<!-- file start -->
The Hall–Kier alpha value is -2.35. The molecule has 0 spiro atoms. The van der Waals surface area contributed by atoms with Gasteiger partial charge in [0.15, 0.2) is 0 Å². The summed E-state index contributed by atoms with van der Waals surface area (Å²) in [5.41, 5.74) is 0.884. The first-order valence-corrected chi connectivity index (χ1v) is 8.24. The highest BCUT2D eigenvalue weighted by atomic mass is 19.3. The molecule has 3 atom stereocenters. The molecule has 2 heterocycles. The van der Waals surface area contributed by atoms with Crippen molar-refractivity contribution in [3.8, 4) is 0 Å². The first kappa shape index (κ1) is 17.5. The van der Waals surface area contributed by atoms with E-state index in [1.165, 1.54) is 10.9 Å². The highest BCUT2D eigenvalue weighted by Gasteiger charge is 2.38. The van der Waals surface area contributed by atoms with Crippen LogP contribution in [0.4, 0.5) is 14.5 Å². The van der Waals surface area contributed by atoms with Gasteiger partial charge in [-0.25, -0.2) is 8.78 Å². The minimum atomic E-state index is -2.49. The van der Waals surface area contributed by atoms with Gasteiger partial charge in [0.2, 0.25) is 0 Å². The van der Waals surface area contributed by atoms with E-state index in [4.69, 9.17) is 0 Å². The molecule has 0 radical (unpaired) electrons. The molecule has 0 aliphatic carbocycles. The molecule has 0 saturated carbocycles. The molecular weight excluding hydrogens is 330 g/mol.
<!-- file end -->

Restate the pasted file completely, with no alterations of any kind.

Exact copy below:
The Hall–Kier alpha value is -2.35. The molecule has 0 spiro atoms. The van der Waals surface area contributed by atoms with Gasteiger partial charge in [0.15, 0.2) is 0 Å². The summed E-state index contributed by atoms with van der Waals surface area (Å²) in [5.41, 5.74) is 0.884. The first-order valence-corrected chi connectivity index (χ1v) is 8.24. The highest BCUT2D eigenvalue weighted by atomic mass is 19.3. The molecule has 3 atom stereocenters. The molecule has 2 heterocycles. The van der Waals surface area contributed by atoms with Crippen molar-refractivity contribution in [3.8, 4) is 0 Å². The first kappa shape index (κ1) is 17.5. The van der Waals surface area contributed by atoms with E-state index in [1.165, 1.54) is 10.9 Å². The highest BCUT2D eigenvalue weighted by Gasteiger charge is 2.38. The van der Waals surface area contributed by atoms with Crippen LogP contribution in [0.4, 0.5) is 14.5 Å². The van der Waals surface area contributed by atoms with Gasteiger partial charge in [-0.25, -0.2) is 8.78 Å². The minimum atomic E-state index is -2.49. The van der Waals surface area contributed by atoms with Gasteiger partial charge in [0.2, 0.25) is 0 Å². The van der Waals surface area contributed by atoms with E-state index in [4.69, 9.17) is 0 Å². The molecule has 0 radical (unpaired) electrons. The molecule has 0 aliphatic carbocycles. The molecule has 0 saturated carbocycles. The molecular weight excluding hydrogens is 330 g/mol.